11 Benefits of Ashtanga Yoga It’s an ancient and traditional yoga practice steeped in spirituality. Ashtanga also happens to have some very surprising health benefits. Ashtanga can help us to find health in body and mind in an often stressful modern world.

1 Cardiovascular Fitness Ashtanga is a “vinyasa” style of yoga which means it’s a moving, not a static yoga style. Anyone who has practiced the sun salutations at the beginning of any Ashtanga class knows how much they get the heart rate up and the blood pumping! 

2 Core Strength Ashtanga creates exceptional core strength and really connects us with those sometimes-elusive deep core muscles. Many people who suffer from lower back pain find this strength alleviates it. 

3 Improves joint range of movement  Ashtanga increases the range of movement in our joints so we are more agile and move with more grace and ease, rather than stiffen with age. We can bend down without creaking!

4 Counteracts the damage of sitting Many of us spend hours each day sitting. This creates a lot of pressure on the lower back, tightens the hamstrings and the hips. Sitting with our hips flexed all day means they become “locked” and in time we are no longer able to utilise the ball and socket joint of the hip i.e. allow the joint to move in all directions.  Sitting all day is also bad news for our core. Regular Ashtanga practice brings you back to a healthy fully functioning body that feels light and free.

5 Ashtanga is not a stretching class! Simply Stretching muscles is not particularly beneficial.  Ashtanga creates strong lean muscles and we focus on lengthening not stretching.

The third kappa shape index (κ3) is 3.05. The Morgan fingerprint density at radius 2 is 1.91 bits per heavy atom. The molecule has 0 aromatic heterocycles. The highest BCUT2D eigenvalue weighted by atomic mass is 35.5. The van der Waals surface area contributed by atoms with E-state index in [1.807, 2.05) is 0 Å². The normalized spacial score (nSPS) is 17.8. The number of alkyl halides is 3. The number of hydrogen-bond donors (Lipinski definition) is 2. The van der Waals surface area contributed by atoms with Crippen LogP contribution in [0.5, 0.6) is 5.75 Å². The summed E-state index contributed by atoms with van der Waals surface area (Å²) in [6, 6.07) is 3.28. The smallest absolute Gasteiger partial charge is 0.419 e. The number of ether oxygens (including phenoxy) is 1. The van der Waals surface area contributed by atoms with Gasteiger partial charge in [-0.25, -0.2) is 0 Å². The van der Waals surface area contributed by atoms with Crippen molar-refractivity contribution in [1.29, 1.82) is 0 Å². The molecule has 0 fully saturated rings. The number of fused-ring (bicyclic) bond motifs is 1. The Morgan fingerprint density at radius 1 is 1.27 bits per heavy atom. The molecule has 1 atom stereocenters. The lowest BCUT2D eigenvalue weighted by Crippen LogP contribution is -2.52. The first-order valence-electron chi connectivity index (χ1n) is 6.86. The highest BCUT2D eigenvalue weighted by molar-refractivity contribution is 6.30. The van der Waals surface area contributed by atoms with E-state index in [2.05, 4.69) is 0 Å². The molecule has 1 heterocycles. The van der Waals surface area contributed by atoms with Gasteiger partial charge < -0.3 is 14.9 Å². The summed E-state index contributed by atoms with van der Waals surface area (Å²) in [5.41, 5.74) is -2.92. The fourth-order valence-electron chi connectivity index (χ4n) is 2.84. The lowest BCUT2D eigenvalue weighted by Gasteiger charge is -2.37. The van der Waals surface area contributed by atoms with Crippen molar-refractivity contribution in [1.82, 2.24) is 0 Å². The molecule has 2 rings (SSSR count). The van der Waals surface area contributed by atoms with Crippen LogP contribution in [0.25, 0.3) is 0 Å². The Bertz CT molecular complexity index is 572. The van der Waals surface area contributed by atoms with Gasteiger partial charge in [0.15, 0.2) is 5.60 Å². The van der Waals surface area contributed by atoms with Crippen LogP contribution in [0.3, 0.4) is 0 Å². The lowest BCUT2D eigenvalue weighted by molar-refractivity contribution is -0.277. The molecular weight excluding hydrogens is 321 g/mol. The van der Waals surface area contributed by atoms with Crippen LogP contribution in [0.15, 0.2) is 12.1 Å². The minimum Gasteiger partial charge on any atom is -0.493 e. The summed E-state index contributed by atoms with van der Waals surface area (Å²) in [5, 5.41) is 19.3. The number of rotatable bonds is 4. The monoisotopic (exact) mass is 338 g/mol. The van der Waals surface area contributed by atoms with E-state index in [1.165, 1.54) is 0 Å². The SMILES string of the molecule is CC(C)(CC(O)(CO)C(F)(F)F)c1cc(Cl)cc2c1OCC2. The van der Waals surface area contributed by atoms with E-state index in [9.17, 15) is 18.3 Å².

6 Ashtanga teaches us how to breathe correctly A powerful tool in overcoming stress and anxiety.  The breathing practiced in Ashtanga helps us to manage our “fight or flight” response to stressful situations and react in a more reasoned way.

7 Awareness We become more aware of how we sit, stand and move as we go about our day so our posture improves and we are less likely to create further issues in our body.

 8 Learn an invaluable life skill Ashtanga is a set sequence you will learn by heart.  It becomes part of your daily life and enables you to learn a life skill that will enhance your quality of life.

9 Self-care You feel more inclined to look after yourself as you become more in tune with yourself. Suddenly you are eating healthier and making better choices for your overall health.   

10 You realise anything is possible! When I started to practice Ashtanga I found a lot of the postures impossible and often said “I’ll never be able to do that” Some postures took years to master but it taught me perseverance and patience and that with the right attitude anything is possible!

11 Clarity of mind Yoga was created thousands of years ago, yet we need it more today than ever before. We are subjected to constant bombardment of images and information, especially those of us glued to our iPhone and social media! We are constantly on the go.  The quiet time, mindful movement and introspection of yoga can sow the seeds for a more focused mind and counteract the stress and overwhelm that over stimulation causes.